Finally, part three follows the girls as they achieved their long-term goals of graduating high school and starting college. It shows what happened when—in addition to the financial, logistical, and cultural obstacles that researchers find await low-income, first-generation college students—the girls lost the peer support on which they had long relied. In the conclusion, I discuss the limits of peer support, and its interaction with other types of assistance. I offer theoretical and methodological reflections on social media, and generate policy suggestions drawn from the fieldwork.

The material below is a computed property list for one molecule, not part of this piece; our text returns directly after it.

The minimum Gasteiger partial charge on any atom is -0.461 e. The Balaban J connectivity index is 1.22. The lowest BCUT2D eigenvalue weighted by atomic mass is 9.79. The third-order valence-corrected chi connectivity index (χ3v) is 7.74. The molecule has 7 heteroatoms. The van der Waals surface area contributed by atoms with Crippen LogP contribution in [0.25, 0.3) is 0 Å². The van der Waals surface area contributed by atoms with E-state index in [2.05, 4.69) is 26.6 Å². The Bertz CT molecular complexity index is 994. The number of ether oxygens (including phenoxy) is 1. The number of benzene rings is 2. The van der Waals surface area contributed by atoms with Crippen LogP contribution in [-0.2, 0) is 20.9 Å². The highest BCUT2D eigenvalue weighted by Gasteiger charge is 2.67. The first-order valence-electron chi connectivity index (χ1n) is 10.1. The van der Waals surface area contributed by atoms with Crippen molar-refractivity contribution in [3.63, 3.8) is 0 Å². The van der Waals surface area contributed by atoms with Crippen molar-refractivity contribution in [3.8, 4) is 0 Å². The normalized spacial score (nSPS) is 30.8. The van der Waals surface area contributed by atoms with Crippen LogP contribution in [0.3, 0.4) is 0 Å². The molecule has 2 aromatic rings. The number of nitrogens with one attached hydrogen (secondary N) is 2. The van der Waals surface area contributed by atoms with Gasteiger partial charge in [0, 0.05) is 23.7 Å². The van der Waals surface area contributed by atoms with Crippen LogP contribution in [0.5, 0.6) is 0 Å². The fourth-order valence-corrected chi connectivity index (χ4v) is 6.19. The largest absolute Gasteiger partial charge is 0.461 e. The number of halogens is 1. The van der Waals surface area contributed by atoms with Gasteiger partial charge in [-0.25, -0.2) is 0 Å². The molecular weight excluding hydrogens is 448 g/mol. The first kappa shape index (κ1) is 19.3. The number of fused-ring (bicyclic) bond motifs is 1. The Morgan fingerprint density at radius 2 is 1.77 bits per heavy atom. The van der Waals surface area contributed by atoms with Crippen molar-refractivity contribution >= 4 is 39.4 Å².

The dissertation pays special attention to the ways that girls used social media to meet one another's needs. Historically, ethnographies of poor neighborhoods have explored how residents survive social and economic isolation. But the young women in this book belonged to the most connected generation in history. For the girls, phones were non-negotiable, even at the cost of clothes or subway fare. They started interacting as soon as they woke each day, often broadcasting a “good morning” tweet or Snapchat. Through the day, they sent texts; they Tweeted; they sent Snapchats; they posted on Facebook and on Instagram; they logged onto ask.fm. Their communication imperative made no concessions for meals, movies, or school, where cell phones lay cabled into outlets like IVs. At night, in dark rooms in small hours, white screens shone inches from faces as fingers swiped to refresh apps one last time before bed. The girls were quick and skilled communicators, always involved in several, ongoing conversations over multiple media. They knew how to be physically together while attentively distant. Urban ethnographies have long looked at street corner society, but social media has fundamentally altered how young people interact. Adolescence has changed, and this project shows how cell phones and social media animate young people’s daily life and practices of peer support.